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Performance monitoring of EBUS for the staging and diagnosis of lung cancer: auditing the Greater Manchester EBUS service against new national standards
  1. Anshu Punjabi1,
  2. Haider Al-Najjar2,
  3. Benjamin Teng3,
  4. Zoe Borrill4,
  5. Louise Brown5,
  6. Thapas Nagarajan6,
  7. Joanna Gallagher6,
  8. Seamus Grundy7,
  9. Ram Sundar8,
  10. Coral Higgins9,
  11. David Shackley10,
  12. Nicola Sinnott11,
  13. Haval Balata12,
  14. Judith Lyons12,
  15. Julie Martin11,
  16. Christopher Brocklesby11,
  17. Phil Crosbie13,
  18. Richard Booton12 and
  19. Matthew Evison12
  1. 1Respiratory Medicine, Manchester, UK
  2. 2Respiratory, Manchester University NHS Foundation Trust, Manchester, UK
  3. 3Respiratory Medicine, Manchester Royal Infirmary, Manchester, UK
  4. 4Respiratory Medicine, North Manchester General Hospital, Manchester, UK
  5. 5Respiratory Medicine, Pennine Acute Hospitals NHS Trust, Manchester, UK
  6. 6Respiratory Medicine, Macclesfield Hospital, East Cheshire NHS Trust, Macclesfield, UK
  7. 7Respiratory Medicine, Royal Albert Edward Infirmary, Wrightington, Wigan & Leigh NHS Foundation Trust, Wigan, UK
  8. 8Department of Respiratory Medicine, Wrightington Wigan and Leigh NHS Foundation Trust, Wigan, UK
  9. 9Manchester Health & Care Commisioning, South Manchester Clinical Commissiong Group & Macmillan Cancer Improvement Partnership, Manchester, UK
  10. 10Greater Manchester Cancer, Manchester, UK
  11. 11Respiratory Medicine, Wythenshawe Hospital, Manchester Foundation Trust, Mnachester, UK
  12. 12Respiratory Medicine, Manchester University NHS Foundation Trust, Manchester, UK
  13. 13Respiratory Medicine, Wythenshawe Hospital, Manchester, Greater Manchester, UK
  1. Correspondence to Dr Anshu Punjabi; anshu.punjabi{at}nhs.net

Abstract

Introduction Endobronchial ultrasound-guided transbronchial needle aspiration (EBUS-TBNA) is a pivotal test in lung cancer staging and diagnosis, mandating robust audit and performance monitoring of EBUS services. We present the first regional cancer alliance EBUS performance audit against the new National EBUS specification.

Methods Across the five EBUS centres in the Greater Manchester Cancer Alliance, data are recorded at the point of procedure, when pathological results are available and at 6 months postprocedure to review any further pathological sampling (eg, at surgical resection) and the outcome of clinical–radiological follow-up. Outcomes across all five centres were compared with national standards for all lung cancer EBUS procedures from 01 January 2017 to 31 December 2018.

Results 1899 lung cancer staging or diagnostic EBUS procedures were performed across the five centres during the study period; 1309 staging EBUS procedures and 590 diagnostic EBUS procedures. Major complications were seen in six cases (<1%). All five trusts demonstrated performance above that set national standards in key metrics for both staging and diagnostic EBUS, however the provision of adequate tissue for predictive marker testing was below national standards at one trust. Across Greater Manchester, 72% and 64% of patients had their EBUS procedure performed within 7 days of referral in 2017 and 2018, respectively. Only one out of five trusts met the national targets of >85% of procedures performed within 7 days of referral.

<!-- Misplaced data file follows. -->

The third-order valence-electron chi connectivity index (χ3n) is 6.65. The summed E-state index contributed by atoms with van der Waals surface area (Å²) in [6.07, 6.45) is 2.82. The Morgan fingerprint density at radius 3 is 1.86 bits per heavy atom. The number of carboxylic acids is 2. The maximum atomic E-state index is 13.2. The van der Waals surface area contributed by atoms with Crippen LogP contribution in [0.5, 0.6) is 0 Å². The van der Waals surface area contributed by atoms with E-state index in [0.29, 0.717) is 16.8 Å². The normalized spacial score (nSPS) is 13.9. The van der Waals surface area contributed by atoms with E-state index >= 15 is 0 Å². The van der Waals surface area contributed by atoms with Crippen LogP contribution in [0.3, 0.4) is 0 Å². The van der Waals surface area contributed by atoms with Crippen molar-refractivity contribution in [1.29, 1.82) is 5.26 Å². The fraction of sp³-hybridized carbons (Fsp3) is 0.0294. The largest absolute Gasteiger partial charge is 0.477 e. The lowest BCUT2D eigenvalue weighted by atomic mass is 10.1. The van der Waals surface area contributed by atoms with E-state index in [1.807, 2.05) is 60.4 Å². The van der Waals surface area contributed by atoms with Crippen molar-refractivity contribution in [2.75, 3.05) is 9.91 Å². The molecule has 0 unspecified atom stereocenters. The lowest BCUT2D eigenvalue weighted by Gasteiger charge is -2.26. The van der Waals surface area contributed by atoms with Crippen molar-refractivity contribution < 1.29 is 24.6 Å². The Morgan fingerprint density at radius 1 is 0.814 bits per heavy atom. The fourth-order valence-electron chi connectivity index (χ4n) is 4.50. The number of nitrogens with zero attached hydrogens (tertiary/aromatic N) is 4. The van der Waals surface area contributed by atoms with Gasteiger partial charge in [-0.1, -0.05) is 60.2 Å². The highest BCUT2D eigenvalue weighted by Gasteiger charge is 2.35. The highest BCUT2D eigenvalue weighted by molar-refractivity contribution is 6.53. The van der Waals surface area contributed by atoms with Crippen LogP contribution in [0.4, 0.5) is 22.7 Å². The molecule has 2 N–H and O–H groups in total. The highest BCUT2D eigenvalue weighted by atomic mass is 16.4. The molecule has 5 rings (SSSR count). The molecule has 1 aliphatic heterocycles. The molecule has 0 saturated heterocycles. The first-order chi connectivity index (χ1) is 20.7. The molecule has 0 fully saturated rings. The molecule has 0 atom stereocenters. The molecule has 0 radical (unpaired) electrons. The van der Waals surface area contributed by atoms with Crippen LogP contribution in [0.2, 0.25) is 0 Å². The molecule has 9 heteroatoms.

Conclusion The National EBUS service specification is an important framework to drive the quality of EBUS services across the UK. Our data provide assurance of appropriate performance and safety while also highlighting specific areas for attention that can be addressed with the support of the cancer alliance.

  • lung cancer
  • bronchoscopy

Data availability statement

All data relevant to the study are included in the article or uploaded as supplemental information.

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Key messages

What is the key question?

  • Is regular audit of endobronchial ultrasound (EBUS) service especially as outlined in the National EBUS specification beneficial and feasible?

What is the bottom line

  • Our audit shows regular performance review of EBUS service assures quality and improved performance of the services.

Why read on?

  • This is the first audit of EBUS services by a large regional cancer alliance in UK in accordance with the National EBUS specification document showing its utility and feasibility.

Introduction

Endobronchial ultrasound-guided transbronchial needle aspiration (EBUS-TBNA) is a bronchoscopic technique that uses real-time ultrasound imaging to guide thoracic lymph node sampling. Over the last 10 years, its increasing use has caused a paradigm shift in lung cancer pathways. The 2019 National Institute for Health and Care Excellence (NICE) lung cancer guidelines recommend EBUS-TBNA for mediastinal staging of lung cancers with any intrathoracic lymph node measuring >10 mm in short axis, and no distant metastases, to provide accurate staging and direct therapeutic planning.1 EBUS-TBNA can also be used to obtain adequate tissue for tumour subtyping and predictive marker testing in selected cases with distant or locally advanced lung cancer.2 3

EBUS services are provided primarily by respiratory physicians and have grown exponentially across UK. The third National Lung Cancer Audit Organisational Audit (covering acute trusts in England and Wales) confirmed that from 94 acute care trusts surveyed, 77% had access to an on-site EBUS service.4 EBUS is a pivotal procedure in the lung cancer pathway that should be performed by appropriately trained operators to ensure high diagnostic accuracy and negative predictive value (NPV). False-negative or inadequate sampling can lead to inaccurate staging risking suboptimal management or delay in the diagnostic pathway potentially necessitating repeat procedures. Therefore, EBUS services require robust monitoring of performance as recommended in the 2019 NICE guidelines.1 These recommendations have been recognised by the Clinical Expert Group for Lung Cancer who have published a National EBUS service specification containing specific quality standards for EBUS outcomes.5